Every state in America will tell you that driving is a privilege – one that can be taken away at any time. Since the early 1900′s, we have been a nation of drivers. For us, driving feels like a right, not a privilege. Most of us do not want to face the very real possibility of not being able to drive. Unfortunately, there are many circumstances that can cause an American to lose their driving privileges. Driving under the influence of drugs or alcohol is one of them.
If you are facing a DUI charge you are probably aware of the criminal complications involved. DUI charges can result in jail time, fines, community service, a criminal record and required installation of ignition interlock devices. All of these penalties can be challenging, but for many, a DUI charge is most damaging because of the license suspension.
In Arizona, license suspension is almost guaranteed for all DUI convictions. In addition, they are highly likely for DUI charges regardless of the final outcome. Arizona law allows the state the opportunity to make more than one attempt to suspend the license of a driver charged with a DUI. Initially, a license will be suspended through a civil procedure. If the driver is able to regain driving privileges, the license will again be suspended following a criminal court conviction.
When charged with a DUI in the state of Arizona, a license suspension will be the first thing to occur following the arrest. This initial suspension is handled by the Arizona Motor Vehicle Department. Generally speaking, Arizona MVD will suspend a license that has accumulated at least 8 points. Points can be accumulated for various reasons, but a DUI related charge carries 8 points. In comparison, you only receive 6 points for killing someone after running a red light or stop sign. Arizona regards DUI as a very serious crime, and will suspend the license of anyone guilty of it.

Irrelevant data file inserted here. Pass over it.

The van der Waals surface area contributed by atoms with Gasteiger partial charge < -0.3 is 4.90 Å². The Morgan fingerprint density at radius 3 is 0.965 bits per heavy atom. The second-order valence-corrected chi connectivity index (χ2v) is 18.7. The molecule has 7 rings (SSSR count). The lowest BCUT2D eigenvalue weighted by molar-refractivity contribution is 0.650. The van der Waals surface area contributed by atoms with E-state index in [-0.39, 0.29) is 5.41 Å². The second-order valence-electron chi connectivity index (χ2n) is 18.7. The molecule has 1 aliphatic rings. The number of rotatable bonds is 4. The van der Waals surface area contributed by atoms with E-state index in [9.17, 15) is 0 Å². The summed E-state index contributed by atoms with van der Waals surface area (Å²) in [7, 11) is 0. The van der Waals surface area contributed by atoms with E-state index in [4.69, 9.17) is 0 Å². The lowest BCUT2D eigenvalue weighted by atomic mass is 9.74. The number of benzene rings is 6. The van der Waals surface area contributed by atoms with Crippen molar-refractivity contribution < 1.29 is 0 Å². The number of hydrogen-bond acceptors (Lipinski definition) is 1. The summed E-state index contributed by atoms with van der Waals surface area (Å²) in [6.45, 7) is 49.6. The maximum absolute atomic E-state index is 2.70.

In addition to a license suspension due to a high blood alcohol level, licenses in Arizona can be suspended for refusing to take a blood alcohol level test. The length of suspension for a refusal is actually longer than suspension for a DUI, and it will be added on to any suspensions from DUI.
The Arizona Motor Vehicle License suspension is immediate, but drivers are given a 15 day grace period during which they can drive. At the arrest, the officer will confiscate the Arizona license and issue a temporary driving permit before the driver is released. The driver may use the temporary license any way they seem fit, but they only have 15 days to request an administrative hearing to either amend or dismiss the suspension. If they do not request the hearing in that time period, the automatic suspension will remain, regardless of the outcome of criminal proceedings.
Administrative hearings give a driver accused of DUI the chance to temporarily regain driving privileges. They are also known as administrative per se hearings. They are not automatic, and have to be requested in writing within 15 days of DUI arrest. The hearing is a civil proceeding, that an administrative law judge will preside over. It is separate from the criminal case and will be conducted in the county where the arrest occurred.
First time DUI offenders will face 90 days of license suspension, but can request a work permit after 30 days. Second time offenders will receive a license revocation of a year. Following the suspension period, those convicted of DUI will also be required to install an ignition interlock device.
If you are charged with a DUI in Arizona, your license will be suspended. In order to get it back you will need to attend an administrative hearing. Many Arizona DUI attorneys are able to assist with the administrative hearing, but there is a very short window of opportunity. If you need to stay driving a DUI attorney may just the help you need.